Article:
4. Trafficking prosecutions should consistently include criminal asset forfeitures in order to deter traffickers, dry up their profits, and provide restitution to victims.
  5. Human trafficking can affect legitimate businesses by damaging their brands, exposing them to legal liability, and ultimately hurting their profits. Businesses should identify and implement best practices for mapping their supply chains to ensure they are free from slave labor. The U.S. Government, as a major purchaser of goods and services, should also adopt and improve safeguards against human trafficking in its supply chains.
  6. Accurate and comprehensive data is essential in developing and evaluating strategies. The U.S. government should develop comprehensive and reliable statistics about trafficking in the United States.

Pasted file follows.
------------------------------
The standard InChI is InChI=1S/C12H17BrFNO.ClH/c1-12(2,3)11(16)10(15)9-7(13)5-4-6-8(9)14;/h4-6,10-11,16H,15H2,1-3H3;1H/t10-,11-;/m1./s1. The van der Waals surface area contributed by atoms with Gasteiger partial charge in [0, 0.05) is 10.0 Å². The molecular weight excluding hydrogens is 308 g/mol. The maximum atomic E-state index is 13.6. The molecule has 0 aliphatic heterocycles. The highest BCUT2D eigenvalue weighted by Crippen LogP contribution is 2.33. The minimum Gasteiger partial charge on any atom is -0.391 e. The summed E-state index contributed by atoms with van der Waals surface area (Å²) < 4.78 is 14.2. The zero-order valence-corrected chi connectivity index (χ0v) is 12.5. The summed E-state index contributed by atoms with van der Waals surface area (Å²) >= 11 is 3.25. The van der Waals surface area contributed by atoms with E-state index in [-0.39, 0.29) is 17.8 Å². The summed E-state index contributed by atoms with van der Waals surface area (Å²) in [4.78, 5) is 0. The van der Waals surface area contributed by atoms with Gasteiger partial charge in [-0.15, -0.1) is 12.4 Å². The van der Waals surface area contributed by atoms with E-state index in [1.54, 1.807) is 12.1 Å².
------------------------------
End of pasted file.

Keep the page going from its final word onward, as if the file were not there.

7. The priority of a societal problem is reflected in the public resources devoted to solving it. The United States should increase funding for combating trafficking.

As 2015 marks the 150th anniversary of passage of the 13th amendment to the Constitution abolishing slavery in the United States, Human Rights First is urging the U.S. government to honor this proud moment in the nation’s history by restoring its commitment to end slavery.